This is one of those Fat Burning Furnace Reviews that’s based on actual use of the program. I’m mostly happy, but also have some Fat Burning Furnace complaints. I hope the write-up is useful to you and that it anticipates some of your questions.
[The ads are cheesy but cute]
|What I like:
|What you might not like:
People seem to click these links most often:
- Presentation – explains the background to the system.
- Free e-Book – fat burning tips, and body fat percentage calculator.
- Fat Burning Furnace – official home page.
Does Fat Burning Furnace Work?
A while ago I started seeing these cartoonish “Fat Burning Furnace” ads all over the web. Clicking through, it seemed over-hyped to me, so I was skeptical. Then one day I was talking to one of my really fit friends about running (what kind of shoes we like, where we like to run, that sort of thing). I asked him what else he does to stay in shape, and he said:
“I hate spending a lot of time working out. Let me show you the book I use.”
Then he flipped open his laptop and showed me “the book”, which turned out to be the “Fat Burning Furnace”, written by Rob Poulos. I was surprised, but considering the great shape my friend was in, I figured I had to try it out. In a nutshell, this is a great program that delivers results that both look and feel great. It’s very different from the workouts most people do, and I guess that’s the point. It’s very effective, easy to follow and delivers great results without taking a huge chunk of time out of your day. There’s a lot to like about that. So does Fat Burning Furnace really work? Yes, it does.
What is the Fat Burning Furnace?
The “furnace” is your body, and the program tells you what you need to do to light that furnace to make it better at burning fat, while also becoming stronger, healthier and more energetic. It tells you exactly what you need to do to shed excess fat and build the sort of toned attractive figure that most people who workout want to achieve. Both women and men will develop toned, firm, slim figures. Men will also put on solid, visible muscle in the areas they care about (yes, you’ll like the results). As well as exercise, the program incorporates an easy-to-follow nutrition program, and a number of additional habits and tips that will help you succeed. Based on what I’ve personally seen and experienced, I’m inclined to believe the testimonials here and here
How does Fat Burning Furnace work?
The core of the program is high-intensity weight training. If this idea turns you off, stick with me while I explain what I mean. This isn’t the sort of boring repetitive weight training you’re used to seeing in the gym or fitness magazines. It thoroughly works out your full body in short intense sessions, with very short breaks, and no repetitions. This has two fat-burning benefits.
- Firstly, regular high-intensity training continuously pushes your body to adapt and make changes, raising your resting metabolic rate (RMR) for 24-48 hours after each workout as your body recovers and makes improvements. This sort of workout only takes 20 minutes, but continues burning calories for the next couple of days.
- Secondly, these exercises promote lean muscle development, and as we all know, a pound of muscle burns more energy than fat even when you’re at rest. In other words, by developing muscle, you’re permanently raising your RMR, and creating a permanent fat-burning effect.
Combine these two effects and you’re creating a 24-by-7 ongoing energy need that your body will satisfy by consuming the energy stored in your fat cells.
This approach is very much aligned with the way I like to workout, and it’s way more effective than spending an hour or two on the treadmill or in the weight room. Traditional long steady cardio burns some energy while you do it, but you’re also training your body to optimize and burn less energy, as well as training it to keep energy in reserve. What’s more, it only burns energy while you’re on the treadmill. Your RMR is unchanged. The difference in total calories burned is huge. Similarly, long weightlifting sessions will, if done right, make you considerably stronger, but you’re missing out on 24-48 hours of raised metabolism that high-intensity causes.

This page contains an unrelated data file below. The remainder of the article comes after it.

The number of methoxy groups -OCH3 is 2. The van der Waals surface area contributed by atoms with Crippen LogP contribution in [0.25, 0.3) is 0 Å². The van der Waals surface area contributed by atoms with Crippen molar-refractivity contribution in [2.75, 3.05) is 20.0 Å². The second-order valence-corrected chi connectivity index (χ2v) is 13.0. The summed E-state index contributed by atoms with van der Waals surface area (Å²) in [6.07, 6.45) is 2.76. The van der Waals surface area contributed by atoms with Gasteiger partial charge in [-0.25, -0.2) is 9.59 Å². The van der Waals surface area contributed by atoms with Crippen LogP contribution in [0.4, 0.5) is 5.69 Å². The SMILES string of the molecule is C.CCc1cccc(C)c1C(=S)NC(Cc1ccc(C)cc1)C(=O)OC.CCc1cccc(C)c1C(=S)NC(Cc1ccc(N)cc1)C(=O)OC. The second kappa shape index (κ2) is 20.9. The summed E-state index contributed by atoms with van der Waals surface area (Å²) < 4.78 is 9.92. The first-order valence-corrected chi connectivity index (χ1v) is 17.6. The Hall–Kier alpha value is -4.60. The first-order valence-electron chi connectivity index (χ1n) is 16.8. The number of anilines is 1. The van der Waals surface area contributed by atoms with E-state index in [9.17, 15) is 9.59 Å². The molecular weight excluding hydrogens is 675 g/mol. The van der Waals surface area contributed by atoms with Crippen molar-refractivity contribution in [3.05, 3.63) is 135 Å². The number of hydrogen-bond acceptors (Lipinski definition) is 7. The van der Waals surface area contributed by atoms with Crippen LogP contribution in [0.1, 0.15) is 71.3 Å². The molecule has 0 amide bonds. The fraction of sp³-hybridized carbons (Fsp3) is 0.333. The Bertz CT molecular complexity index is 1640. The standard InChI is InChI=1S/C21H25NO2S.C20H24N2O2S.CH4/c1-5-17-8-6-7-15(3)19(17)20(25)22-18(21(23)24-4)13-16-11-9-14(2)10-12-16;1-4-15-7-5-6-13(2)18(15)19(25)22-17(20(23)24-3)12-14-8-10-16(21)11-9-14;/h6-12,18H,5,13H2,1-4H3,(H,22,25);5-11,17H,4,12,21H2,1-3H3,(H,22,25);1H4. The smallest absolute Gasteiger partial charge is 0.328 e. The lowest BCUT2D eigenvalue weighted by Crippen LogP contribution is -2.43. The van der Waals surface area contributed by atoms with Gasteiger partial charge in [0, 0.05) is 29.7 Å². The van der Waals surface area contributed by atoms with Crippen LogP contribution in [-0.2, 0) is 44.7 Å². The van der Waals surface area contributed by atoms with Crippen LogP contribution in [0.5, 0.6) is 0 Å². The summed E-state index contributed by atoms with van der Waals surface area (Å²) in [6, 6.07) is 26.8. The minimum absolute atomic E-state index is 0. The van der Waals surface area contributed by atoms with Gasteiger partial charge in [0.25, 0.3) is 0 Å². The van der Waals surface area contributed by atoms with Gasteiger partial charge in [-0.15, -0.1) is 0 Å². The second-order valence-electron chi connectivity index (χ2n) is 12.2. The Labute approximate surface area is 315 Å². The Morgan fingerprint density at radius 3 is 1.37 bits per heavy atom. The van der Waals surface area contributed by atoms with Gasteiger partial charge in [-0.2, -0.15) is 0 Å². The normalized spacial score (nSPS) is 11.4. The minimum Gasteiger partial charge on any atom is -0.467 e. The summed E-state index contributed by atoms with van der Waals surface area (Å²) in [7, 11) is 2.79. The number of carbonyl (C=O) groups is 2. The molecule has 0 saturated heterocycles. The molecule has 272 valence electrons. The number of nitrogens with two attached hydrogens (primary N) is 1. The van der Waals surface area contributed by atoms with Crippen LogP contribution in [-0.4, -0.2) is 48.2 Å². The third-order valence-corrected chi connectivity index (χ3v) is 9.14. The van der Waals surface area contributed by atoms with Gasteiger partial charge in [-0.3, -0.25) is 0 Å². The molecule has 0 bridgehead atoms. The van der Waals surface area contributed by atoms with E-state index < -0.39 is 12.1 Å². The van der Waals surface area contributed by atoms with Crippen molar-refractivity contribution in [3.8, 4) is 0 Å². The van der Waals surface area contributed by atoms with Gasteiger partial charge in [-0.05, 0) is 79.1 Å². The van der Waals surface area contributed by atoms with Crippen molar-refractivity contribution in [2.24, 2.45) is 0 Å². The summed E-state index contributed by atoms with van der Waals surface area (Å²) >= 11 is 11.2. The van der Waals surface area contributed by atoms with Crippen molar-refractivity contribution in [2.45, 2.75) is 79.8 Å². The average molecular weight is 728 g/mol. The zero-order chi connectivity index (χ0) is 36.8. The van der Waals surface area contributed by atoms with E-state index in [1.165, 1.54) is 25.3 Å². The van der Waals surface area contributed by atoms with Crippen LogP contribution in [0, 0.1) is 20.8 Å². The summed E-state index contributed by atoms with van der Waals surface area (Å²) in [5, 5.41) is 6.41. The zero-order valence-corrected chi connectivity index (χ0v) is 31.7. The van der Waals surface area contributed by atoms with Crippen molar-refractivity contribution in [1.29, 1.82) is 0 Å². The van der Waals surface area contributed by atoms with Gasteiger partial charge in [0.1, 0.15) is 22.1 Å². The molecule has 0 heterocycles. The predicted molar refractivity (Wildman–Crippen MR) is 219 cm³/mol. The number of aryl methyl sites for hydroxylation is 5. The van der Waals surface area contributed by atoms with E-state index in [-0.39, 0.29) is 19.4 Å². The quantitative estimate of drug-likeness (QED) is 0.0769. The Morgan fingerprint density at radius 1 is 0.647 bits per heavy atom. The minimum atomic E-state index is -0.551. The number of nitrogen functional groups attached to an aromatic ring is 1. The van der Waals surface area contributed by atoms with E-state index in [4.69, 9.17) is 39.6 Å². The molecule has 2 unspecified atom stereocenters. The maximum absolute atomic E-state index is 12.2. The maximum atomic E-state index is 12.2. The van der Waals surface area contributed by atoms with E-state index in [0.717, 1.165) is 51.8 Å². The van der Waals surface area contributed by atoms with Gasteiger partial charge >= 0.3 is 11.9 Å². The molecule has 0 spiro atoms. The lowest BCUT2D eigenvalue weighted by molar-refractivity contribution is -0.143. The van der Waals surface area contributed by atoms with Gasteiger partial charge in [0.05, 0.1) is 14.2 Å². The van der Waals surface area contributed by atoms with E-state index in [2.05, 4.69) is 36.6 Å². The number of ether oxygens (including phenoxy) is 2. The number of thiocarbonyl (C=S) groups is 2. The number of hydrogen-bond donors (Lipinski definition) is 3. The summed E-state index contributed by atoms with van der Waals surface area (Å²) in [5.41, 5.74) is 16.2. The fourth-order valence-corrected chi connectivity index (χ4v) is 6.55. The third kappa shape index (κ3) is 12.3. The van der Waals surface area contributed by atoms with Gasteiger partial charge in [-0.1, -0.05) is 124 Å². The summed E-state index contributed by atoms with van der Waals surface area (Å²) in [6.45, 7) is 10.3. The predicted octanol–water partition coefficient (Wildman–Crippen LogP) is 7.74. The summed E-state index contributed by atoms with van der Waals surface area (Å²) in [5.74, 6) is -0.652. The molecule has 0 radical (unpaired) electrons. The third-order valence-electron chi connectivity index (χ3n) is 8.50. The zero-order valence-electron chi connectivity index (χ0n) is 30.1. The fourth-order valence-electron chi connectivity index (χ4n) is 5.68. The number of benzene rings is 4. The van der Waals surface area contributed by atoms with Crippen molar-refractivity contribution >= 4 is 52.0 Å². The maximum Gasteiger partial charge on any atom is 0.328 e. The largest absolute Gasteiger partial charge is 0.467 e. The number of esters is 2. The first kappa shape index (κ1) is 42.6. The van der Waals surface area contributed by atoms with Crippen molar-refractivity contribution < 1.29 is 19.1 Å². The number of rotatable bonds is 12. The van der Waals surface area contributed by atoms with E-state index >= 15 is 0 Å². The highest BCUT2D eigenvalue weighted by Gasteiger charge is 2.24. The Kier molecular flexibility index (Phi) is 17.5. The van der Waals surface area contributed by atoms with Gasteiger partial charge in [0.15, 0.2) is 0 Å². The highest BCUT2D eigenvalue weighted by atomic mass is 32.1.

Should you worry about developing too much muscle?
Nah. Don’t get me wrong – you will put on muscle. Women will get toned (your friends will be jealous and you’ll enjoy the compliments). Men will get biceps and shoulders to brag about. But you won’t look like bulky body-builders. To get really bulky, not only do you need to be genetically and hormonally biased to put on a lot of muscle, and you also need a completely different training program that takes a lot more time, using different training techniques, diet plans and workout schedules to the ones presented in this book (as well as special supplements). With Fat Burning Furnace, you won’t look chunky – you’ll look lean, athletic and attractive.
How to get the most out of the program
This isn’t some quick-and-dirty e-book somebody whipped up in a week. There’s over 150 pages of real content, thoughtfully explained and laid out in a logical order, and it’s worth reading. Resist the temptation to skip straight to the workout charts and head to the gym, or you’ll miss out on 90% of the information that’s going to make you succeed. Set aside a few hours to read through it, and don’t gloss over the details. The details make a huge difference to the results, and seriously, if you’re going to invest your time, sweat and energy in a workout program you do want to maximize the results, right? It’s actually one of the great things about this program – the fact that it doesn’t just present the exercises, but takes the time to make sure you know about the little details that make all the difference. When I first read it, I set aside a Saturday morning in my favorite armchair with the book, a notepad, and my iPod, and read it from cover to cover, making notes as I went. It was time really well spent.